Before we start, several people have asked me lately how they can support the new BikinginLA.
The easy answer is just keep reading, and keep coming back. And keep sending in those news tips, whether in the comments or through the email address on the About page.
But if anyone wants to contribute financially to help support me and my work here, you’ll now find a Donate page on the links at the top of this page. There will be more options for donations, sponsorships and advertising soon, but for the time being, you can contribute directly to my PayPal account.
Please don’t feel pressured or any obligation. Especially this time of year, there are so many demands on your wallet, and so many higher priorities.
But any contribution, in any amount, is greatly appreciate.
One more bike rider is dead. Yet another young woman will never grow up.
This time, it wasn’t the result of a careless or distracted driver, or even scofflaw cyclist. It was a different kind of violence on our streets that took the life of 14-year old Alicia Gomez, gunned down as she rode her bike in Compton.
That’s exactly where most of us stop paying attention. Another gang shooting, another homicide in Compton, where 213 people, innocent and otherwise, have been murdered in the city since 2007.
She may have died a gang member, but she also died as one of us.
And more importantly, she died a young woman barely in her teens, who will never be a day older. Another life lost to the violence we continue to tolerate on our streets.
Let’s pray that she’s the last one.
Every bicycling death is tragic. Every fatality leaves a heartrending hole in the lives of his or her loves ones, and in our world.
Yet some seem to be particularly haunting, a metaphorical ghost bike within our own hearts, remaining long after the news has faded.
For me, the needless death of Donnie McCluskey is one of those.
Maybe it’s because it could have happened to any one of us. He was nothing more than collateral damage in a wreck between a drunk driver and a red light running minivan operator; after the initial impact, the van spun out of control and smashed into McCluskey as he waited at the red light.
If he’d run the light, as so many accuse us all of doing, he might be alive today.
Or maybe it’s because of the online conversations I’ve had with his family from time to time, as they’ve shared the latest updates on his case, or just the pain of his loss in the year and a half since he was taken from them.
It makes me feel like I’ve lost a friend I never knew.
Over the weekend, I heard from his sister Pattie McCluskey-Andre once again, this time to report the final disposition of the case against the driver responsible for Donnie’s death.
With her permission, I’ll share it with you.
Re: Donny McCluskey, bicyclist, killed April 18, 2012 in Rancho Mirage while waiting for the light to green.
Final day in court was December 13, 2013. The DA never lowered or altered the original charges (not sure how much our participation from the start helped). Much to our collective relief, the driver and the judge all seemed to understand the devastation caused by this accident. My brother was honored with a judge who appreciated that this was a death that was indeed avoidable and gave Donny his day in court.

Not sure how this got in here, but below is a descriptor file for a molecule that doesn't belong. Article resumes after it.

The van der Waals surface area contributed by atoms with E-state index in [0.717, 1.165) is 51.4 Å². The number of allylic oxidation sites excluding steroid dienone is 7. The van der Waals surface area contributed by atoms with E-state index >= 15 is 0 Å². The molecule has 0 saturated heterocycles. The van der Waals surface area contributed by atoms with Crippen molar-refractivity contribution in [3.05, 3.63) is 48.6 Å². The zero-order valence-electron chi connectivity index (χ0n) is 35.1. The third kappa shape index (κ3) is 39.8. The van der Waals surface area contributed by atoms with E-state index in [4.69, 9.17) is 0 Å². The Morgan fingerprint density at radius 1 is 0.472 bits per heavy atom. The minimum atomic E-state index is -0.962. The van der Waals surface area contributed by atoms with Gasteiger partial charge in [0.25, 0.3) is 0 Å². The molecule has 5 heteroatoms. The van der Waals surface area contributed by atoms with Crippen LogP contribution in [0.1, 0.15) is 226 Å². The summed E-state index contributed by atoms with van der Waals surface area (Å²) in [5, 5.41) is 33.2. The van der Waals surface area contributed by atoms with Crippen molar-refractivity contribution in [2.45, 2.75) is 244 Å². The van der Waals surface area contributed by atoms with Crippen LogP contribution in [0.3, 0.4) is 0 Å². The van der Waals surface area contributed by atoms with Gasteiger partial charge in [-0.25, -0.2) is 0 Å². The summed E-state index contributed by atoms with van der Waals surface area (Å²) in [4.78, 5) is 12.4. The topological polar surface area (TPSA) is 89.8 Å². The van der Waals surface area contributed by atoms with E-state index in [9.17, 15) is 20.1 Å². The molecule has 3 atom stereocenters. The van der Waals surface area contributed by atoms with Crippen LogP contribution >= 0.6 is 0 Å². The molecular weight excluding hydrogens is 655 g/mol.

The driver had lost 80 pounds since the accident; he spoke of his nightmares and his thoughts of Donny every time he entered an intersection. The driver cried during the entire sentencing. His remorse was so complete that he stated that he wished daily that it had been him instead of Donny who was killed.
The judge suspended his driver’s license for a year, placed him on probation for 3 years. He was not given jail time secondary to our family’s request that he perform community service instead, which was also given to him.
Ultimately, there is no closure but the ability to go forward and pay it forward. Drivers need to be held accountable whenever they are negligent and dangerous causing the death of another human. I truly feel the driver in this accident placed a deeper punishment on himself then we would ever impose. My family offers forgiveness to this man so he can forgive himself.
RIP Dear Brother, we love you, we miss you everyday and we will continue to tell your story.
Again, thank you for being the voice of cyclists,
There’s a lot of pain and a surprising amount of compassion in that email. Let’s hope, now that the case is settled, the family can finally find peace.
And this holiday season, they can remember the joy they shared with him, instead of their loss.
News of this weekend’s upcoming Route 66 ride promoted Alan Thompson to send word that the Southern California Association of Governments (SCAG) has been working with the Adventure Cycling Association, Caltrans and local advocacy groups to develop a SoCal leg of the planned Bike Route 66. It will follow the path of the legendary highway, giving riders a route from Chicago to LA.
I wonder if my wife would let me ride that one.
Turns out a new Calgary cycle track not only boosts ridership, but improves the flow of motor vehicle traffic, as well.
Finally, an Aussie cyclist responds to a roadway dispute by reaching into the driver’s car and riding off with his keys. A Menlo Park rider brings home the family Christmas tree by bike. And there may be a reason the next cyclist you see is smiling and moaning uncontrollably; then again, it’s not exactly a new idea.